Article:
Vraal appeared in front of the two Alio. He and his kind were unlike any other Murtuan. Instead of being creatures of flesh and blood, the Pravús were comprised of metal bodies and a cloud of greenish black energy that piloted the empty shell. Vraal was about eight feet tall, primarily red in color with bits of metallic grey over his shoulders, chest, hands, and feet. His arms ended in sharp beastly claws. Over his body was a long black cloak, a customary garment amongst a number of his kind. Lastly, he had a mask that was fused to his head, a diamond-shaped object with small slanted slits for his dark blood red eyes. Its “mouth” was a thin hexagonal shape with small mandibles inside. In his right hand, he carried a long bladed staff.
“Of course, this is not the case,” he continued. “Have you any last words, Netruhl?”
The Earth Alio said nothing. He glanced upwards at the monstrosity before him. It was a creature of no mercy, no remorse. It was a creature with no conscience, no sense of justice. It lived to kill and conquer, driven only by hatred and greed. The words it spoke were formal and almost polite, but they made no effort to hide the true darkness that was the Pravús. He spat at his executioner’s feet, his final act now committed.
“I see,” Vraal said at last. “Very well, then... goodbye, little one.” The head of his staff surged forward, his arm swiftly guiding it into Netruhl’s heart. The Pravús removed the weapon from the body. It slumped over instantly. “Perhaps in another time and place you would have lived. However, this world is not fair. If it were, we would not exist.” He shut his eyes and reached out with his mind until he contacted another.
Methenor, I have eliminated Netruhl, his mind-voice reported. I am returning to the Deadlands.
I commend you, Vraal, was the almost-hesitant reply. Tara has told me that Wheicr has left to dispatch of the rest. That leaves only three more Alio to oppose us – Inquer, Lasi, and Ujama.
Inquer, you say? She must be kept alive, for obvious reasons. If she were to be killed, then the Alio would be the least of our problems.
I am aware. I have told Krevt and Wheicr not to lay a claw on her. If any of us is to confront her, it should be I.
I understand. What of Ujama? I ask. Should we bother to kill him?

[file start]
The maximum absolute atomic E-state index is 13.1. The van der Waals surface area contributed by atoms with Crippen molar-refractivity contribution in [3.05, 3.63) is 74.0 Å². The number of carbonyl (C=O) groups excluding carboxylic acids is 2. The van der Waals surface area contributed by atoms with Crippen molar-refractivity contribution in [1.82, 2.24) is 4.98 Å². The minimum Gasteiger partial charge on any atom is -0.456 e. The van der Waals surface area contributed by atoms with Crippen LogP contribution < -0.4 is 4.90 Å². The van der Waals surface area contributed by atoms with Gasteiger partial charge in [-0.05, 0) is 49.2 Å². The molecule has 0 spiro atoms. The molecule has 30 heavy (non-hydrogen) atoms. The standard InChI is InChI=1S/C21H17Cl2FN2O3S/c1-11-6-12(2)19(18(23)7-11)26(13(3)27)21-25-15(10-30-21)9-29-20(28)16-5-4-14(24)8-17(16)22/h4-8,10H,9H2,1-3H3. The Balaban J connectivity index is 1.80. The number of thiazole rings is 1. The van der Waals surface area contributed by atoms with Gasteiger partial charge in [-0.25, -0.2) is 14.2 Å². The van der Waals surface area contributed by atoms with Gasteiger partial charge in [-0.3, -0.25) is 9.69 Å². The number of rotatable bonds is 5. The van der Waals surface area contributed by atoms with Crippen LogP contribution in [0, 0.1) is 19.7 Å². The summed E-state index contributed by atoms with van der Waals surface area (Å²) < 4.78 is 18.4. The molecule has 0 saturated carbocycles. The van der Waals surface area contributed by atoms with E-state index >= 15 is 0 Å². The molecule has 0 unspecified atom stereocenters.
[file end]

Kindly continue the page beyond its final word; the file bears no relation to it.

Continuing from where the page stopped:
Krevt will if we feel the need to do so. I await your return, brother. It marks the dawn of a new era for Murtua. We Pravús shall take our rightful place as rulers of this world!
Vraal nodded and gave something close to a smile. Long live the Pravús!
Iro the Dude - September 24, 2011 03:27 AM (GMT)
“You truly are a piece of trash, Wheicr,” Ujama muttered. The Green Alio dodged a barrage of shadow bolts from his attacker. He glanced at the Pravús warily. “We’ve fought before, I think.” He focused his powers over all plant life, allowing the grass to wrap around his enemy’s legs and force him to the ground. “Oh, yeah. I remember you.”
“And I you, Alio,” Wheicr spat. His form faded away from view, appearing in the air above Ujama. He landed a solid kick to the Alio’s back, knocking him down. “You are the arrogant misfit façade for your kind. You are the head of the dragon and I am the knight in shining armor come to take you as a trophy.”
Ujama eyed his opponent as he made it to his feet. Wheicr was a tall skeletal being, a structure of black and yellow-orange armor with dull red stains on his limbs. His mask looked like some twisted interpretation of a stingray fused with a skull. It had a massive grinning maw, something that would have come from some ancient legend. He also sported a long red tail. It had no purpose, but the Pravús were never ones to try to mimic the appearances of the common Murtuan.
The Green Alio had not started his day thinking about being the target of a Pravús. He had been more concerned with trying to find Tesia, who had disappeared in the last five hours. Since then, he was told that Netruhl had also gone missing, and that the eternal enemies of the Alio had been spotted in the Green Region.
He found his mind wandering back to the past, remembering all that had happened. The Alio were created by the one called Deccius to act as peacekeepers and order enforcers. After a number of years, everything went to hell. Alio were dying; Deccius had left his planet behind him; and the dark shapeshifters had begun to make their presence known. All they wanted, it seemed, was to be given the position of Murtua’s rulers. That was all they lived for, all they desired. When the Murtuan people refused to accept these strange beings as their rulers, the Pravús declared war. The Alio were sent to battle them and ever since the two species had been locked in combat.
Now there were only six Alio left and the entirety of the Pravús species to fight. The odds were horrible, but Ujama firmly believed that the universe would set everything right, even if he wouldn’t be alive to see it.
“It appears we’ve reached an impasse,” Ujama said at last. He sighed and set his machete weapon at his side. Wheicr made no move to attack. “There’s too many of you to beat, but too few of us for you to find.”
“What you believe to be an impasse we call a near-victory. Once your pitiful race has been extinguished, we shall at long last reign as kings and queens!” His expression suddenly became distant, as if he were listening to someone from afar. “Oh, and I have been informed that there are only four Alio remaining. The tides have turned, Ujama. It is only a matter of time before you and Lasi are nothing but shattered corpses.”
“So why don’t you kill me now, Wheicr? You’ve got the power. You’ve got the white-hot hatred for me and my kind. What’s holding you back?”